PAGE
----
Economically speaking, their system was based on horticulture, livestock and fishing. They grew corn, potatoes and quinoa, in addition to raising llamas and guanacos. They built their own tools such as wooden weapons and also vessels to carry vegetables and fish.

 

fish huilliche
Fishing in the Huilliche territory of Mapu Lahual

 

Within the society, composed by tribes, they organized themselves according to a patrilineal system. Indeed, they excelled at being peaceful. However, due to the arrival of the Spanish conquerors, they started to develop warrior skills in order to defend their land.

 

The Mapuche spirituality

 

mapuche spirituality
Image by lapanera.cl

 

The oldest Mapuche pray every day at the beginning of the day, to give thanks to Nature and divinity for the fruits received. Also, they perform collective ceremonies, such as the Nguillatún, during which they give thanks for the harvests and prosperity of the year. Moreover, in certain times of climatic difficulties, they request for the end of droughts in the Wallmapu.

An important aspect of the Mapuche spirituality is to combine the observation of the physical environment with metaphysical aspects. An example of this is the use of dreams in order to guide their conduct or influence decisions.

 

The roles in the Mapuche society

 

The Mapuche social structure is based on “lof”, which is a basic social unit composed of patrilineal and consanguineous groups. They are principally based on kinship, as one of the essential characteristics between each lof.  

 

lonko machi
Lonko and Machi roles

 

A main authority figure in the Mapuche society is the lonko. Indeed, as the traditional authority figure, the lonko role is essentially the Head of each lof. In order to fulfill his role, he must completely master leadership skills, but also the dominion of the word and the capacity to deal and manage conflicts. More importantly, these skills must come as natural talents in order to be able to lead the Mapuche society and inspire respect to his spiritual peers.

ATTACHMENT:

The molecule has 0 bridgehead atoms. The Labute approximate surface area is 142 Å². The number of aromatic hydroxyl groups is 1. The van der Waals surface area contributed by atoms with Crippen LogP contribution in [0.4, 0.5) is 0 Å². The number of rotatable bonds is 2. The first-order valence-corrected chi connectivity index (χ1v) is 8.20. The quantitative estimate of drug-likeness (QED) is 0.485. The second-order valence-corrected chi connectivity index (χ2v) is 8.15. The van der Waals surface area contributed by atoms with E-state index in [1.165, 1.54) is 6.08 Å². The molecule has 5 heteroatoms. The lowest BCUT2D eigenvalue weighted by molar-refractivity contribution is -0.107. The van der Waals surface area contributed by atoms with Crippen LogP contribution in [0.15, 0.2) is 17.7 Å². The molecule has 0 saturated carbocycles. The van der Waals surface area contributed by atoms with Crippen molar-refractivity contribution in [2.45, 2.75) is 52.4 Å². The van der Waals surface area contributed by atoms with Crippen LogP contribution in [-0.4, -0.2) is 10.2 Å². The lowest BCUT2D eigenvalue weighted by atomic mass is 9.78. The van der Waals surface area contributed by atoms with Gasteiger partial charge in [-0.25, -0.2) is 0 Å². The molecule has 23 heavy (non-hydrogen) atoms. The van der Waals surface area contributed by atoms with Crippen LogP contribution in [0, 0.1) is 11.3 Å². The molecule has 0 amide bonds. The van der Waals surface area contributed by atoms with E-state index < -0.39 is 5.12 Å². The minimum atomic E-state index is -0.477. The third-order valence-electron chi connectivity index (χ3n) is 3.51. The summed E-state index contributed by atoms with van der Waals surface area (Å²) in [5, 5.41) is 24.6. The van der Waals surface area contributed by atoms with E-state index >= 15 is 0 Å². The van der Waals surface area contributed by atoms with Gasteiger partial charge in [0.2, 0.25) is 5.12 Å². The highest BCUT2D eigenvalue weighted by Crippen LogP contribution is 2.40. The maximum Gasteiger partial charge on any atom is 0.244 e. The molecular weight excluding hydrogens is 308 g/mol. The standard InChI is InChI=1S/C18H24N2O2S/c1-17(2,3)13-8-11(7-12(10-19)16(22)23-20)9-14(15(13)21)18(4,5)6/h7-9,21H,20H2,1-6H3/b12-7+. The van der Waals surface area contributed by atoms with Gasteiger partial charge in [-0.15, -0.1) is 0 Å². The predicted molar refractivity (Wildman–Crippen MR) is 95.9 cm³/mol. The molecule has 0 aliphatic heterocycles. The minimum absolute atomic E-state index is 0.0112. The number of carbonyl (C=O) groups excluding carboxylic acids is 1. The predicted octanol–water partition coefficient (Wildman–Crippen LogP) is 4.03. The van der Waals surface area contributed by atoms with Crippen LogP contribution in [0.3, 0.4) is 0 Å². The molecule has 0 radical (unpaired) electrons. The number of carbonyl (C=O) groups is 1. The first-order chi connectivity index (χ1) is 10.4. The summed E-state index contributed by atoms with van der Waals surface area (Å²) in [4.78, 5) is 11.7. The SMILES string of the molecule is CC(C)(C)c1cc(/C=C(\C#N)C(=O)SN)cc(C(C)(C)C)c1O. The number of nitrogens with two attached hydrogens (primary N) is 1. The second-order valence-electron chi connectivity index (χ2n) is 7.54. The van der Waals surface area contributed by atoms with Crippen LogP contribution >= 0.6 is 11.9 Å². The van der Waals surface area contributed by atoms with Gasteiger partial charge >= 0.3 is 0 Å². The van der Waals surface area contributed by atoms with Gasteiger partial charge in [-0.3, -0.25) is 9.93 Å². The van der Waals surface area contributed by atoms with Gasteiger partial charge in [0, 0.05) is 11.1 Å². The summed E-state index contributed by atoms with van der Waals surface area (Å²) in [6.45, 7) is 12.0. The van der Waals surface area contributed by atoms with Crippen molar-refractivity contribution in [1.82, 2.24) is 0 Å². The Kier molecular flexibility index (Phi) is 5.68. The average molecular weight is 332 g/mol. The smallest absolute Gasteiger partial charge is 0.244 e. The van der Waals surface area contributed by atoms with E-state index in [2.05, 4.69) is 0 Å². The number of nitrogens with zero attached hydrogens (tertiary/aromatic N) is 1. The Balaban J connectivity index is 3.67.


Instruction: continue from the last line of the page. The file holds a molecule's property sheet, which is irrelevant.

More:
To resume, the lonko stands out as ritual authority, as well as the machi role. Alongside him, the machi is the other major actor in the Mapuche society. As a natural medicinal healer, he or she is the one with closer ties to Divinity than the rest of the Mapuche members. Hence, the machi conducts most religious ceremonies such as Nguillatún, as well as curing physical diseases with medicinal plants.

Spiritually, the machi understands and practices her/his healing rituals from the perspective of the Mapuche cosmovision. Indeed, she/he is able to perform healing ceremonies (Machitún or Nguillatún) during which she/he falls into a trance. Thus, the machi can detect what evil is afflicting the patient. Finally then, she/he can prescribe her/his healing recommendations with purifying spells through chants.

 

The worldwide-known influential Mapuche people 

 

It is not without saying that the living culture is also observed in the daily life of the Mapuche. In fact, they have been able to integrate within the cities, working like any person, although in permanent contact with their communities of origin. Visiting relatives, participating in ceremonial activities such as the Nguillatún, recreational activities such as the Palin game (field hockey-like), designing handicrafts, speaking their mother tongue Mapuzugün and teaching their culture to their children, friends and everyone they value, respect and want to make the Mapuche culture known to the World. 

 

Elisa Loncón Antileo, the spokeswoman of the Mapuche native people

 

elisa loncon mapuche

 

Elisa was born on January 23rd, 1963 in La Araucanía Region of Chile, where she lived her childhood in the Lefweluan community. As of today, she is a mother, professor and defender of the linguistic and cultural rights of the native people. Her native tongue is the Mapudungun, moreover she speaks spanish and english languages.